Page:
Matt Kemp calls Atlanta “a baseball town”

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As my friends down south say whenever they encounter a misguided person: bless his heart.

Or at least bless his intentions. I’m sure Matt Kemp wants nothing more than to make a great impression in Atlanta and revive a career that, well, got him sent to Atlanta. But Matt: you and I are men of action. Lies do not become us:

Atlanta is a lot of things, but “baseball town” is not something it gets accused of being very often. At least not credibly. I think the knock on Atlanta for not selling out playoff games and things is a bit overstated — the Braves have a ton of fans, they’re just a lot more geographically dispersed than most teams thanks to TBS and their regional, as opposed to merely local appeal — but no one really thinks of Atlanta as a baseball town. College football? Boy howdy. Pro football? Sure. Folks in Atlanta like the Braves well enough, but it ain’t what people think of when they think “baseball town.”

Maybe, though, this isn’t Matt Kemp being misguided. Maybe he’s throwing shade at San Diego or Los Angeles. L.A. would be hard — they draw amazingly well, always — but it could be one of those “L.A. fans arrive late, leave early” things. Which is itself overstated in my experience, but that’s what people say. San Diego people don’t really turn out in droves for the Padres, but it’s not like they’ve been given much to turn out for over the years. Hard to blame them. It gets cold in that park at night.

Wait! I got it! The Braves head to St. Louis to play the Cardinals this weekend! He must be excited about the road trip. You can say what you want about the Cardinals and their fans, but you can’t say St. Louis is not a baseball town.

There. That’s it. Phew.

 

Brewers have 3 positive COVID tests at alternate site

Jeff Hanisch-USA TODAY Sports
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MILWAUKEE — The Brewers had two players and a staff member test positive for the coronavirus at their alternate training site in Appleton, Wisconsin.

Milwaukee president of baseball operations David Stearns confirmed the positive results Saturday and said they shouldn’t impact the major league team. Teams are using alternate training sites this season to keep reserve players sharp because the minor league season was canceled due to the pandemic.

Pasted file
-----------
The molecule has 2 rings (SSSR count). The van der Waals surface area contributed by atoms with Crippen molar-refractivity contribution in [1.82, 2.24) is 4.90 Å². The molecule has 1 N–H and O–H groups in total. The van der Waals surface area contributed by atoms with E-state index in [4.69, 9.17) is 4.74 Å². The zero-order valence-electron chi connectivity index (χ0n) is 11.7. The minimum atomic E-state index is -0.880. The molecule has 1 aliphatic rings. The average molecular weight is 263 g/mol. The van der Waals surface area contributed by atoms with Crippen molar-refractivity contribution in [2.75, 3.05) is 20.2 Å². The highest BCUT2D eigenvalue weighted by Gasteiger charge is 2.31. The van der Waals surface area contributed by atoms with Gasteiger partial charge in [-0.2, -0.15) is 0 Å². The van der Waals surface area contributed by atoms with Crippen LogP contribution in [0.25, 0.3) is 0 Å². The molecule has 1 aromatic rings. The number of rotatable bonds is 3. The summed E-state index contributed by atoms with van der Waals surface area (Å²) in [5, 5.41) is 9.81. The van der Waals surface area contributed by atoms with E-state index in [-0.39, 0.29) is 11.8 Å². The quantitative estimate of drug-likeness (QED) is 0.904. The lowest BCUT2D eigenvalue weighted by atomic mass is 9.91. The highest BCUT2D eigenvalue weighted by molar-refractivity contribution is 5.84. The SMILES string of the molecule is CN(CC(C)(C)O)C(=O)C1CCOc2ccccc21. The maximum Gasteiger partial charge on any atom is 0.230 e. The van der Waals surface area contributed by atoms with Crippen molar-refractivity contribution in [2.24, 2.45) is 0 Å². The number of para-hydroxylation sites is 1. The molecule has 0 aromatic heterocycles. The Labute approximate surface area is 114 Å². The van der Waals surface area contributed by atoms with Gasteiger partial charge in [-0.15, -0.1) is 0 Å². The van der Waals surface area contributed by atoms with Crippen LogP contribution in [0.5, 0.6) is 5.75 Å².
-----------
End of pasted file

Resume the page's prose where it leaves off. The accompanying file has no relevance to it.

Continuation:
Stearns said the positive tests came Monday and did not name the two players or the staff member. Players must give their permission for their names to be revealed after positive tests.

The entire camp was placed in quarantine.

“We have gone through contact tracing,” Stearns said. “We do not believe it will have any impact at all on our major league team. We’ve been fortunate to get through this season relatively unscathed in this area. Unfortunately, we weren’t able to get all the way there at our alternate site.”

Milwaukee entered Saturday one game behind the Reds and Cardinals for second place in the NL Central, with the top two teams qualifying for the postseason.

The Brewers still will be able to take taxi squad players with them on the team’s trip to Cincinnati and St. Louis in the final week of the season. He said those players have had repeated negative tests and the team is “confident” there would be no possible spread of the virus.

“Because of the nature of who these individuals were, it’s really not going to affect the quarantine group at all,” Stearns said. “We’re very fortunate that the group of players who could potentially be on a postseason roster for us aren’t interacting all that much with the individuals that tested positive.”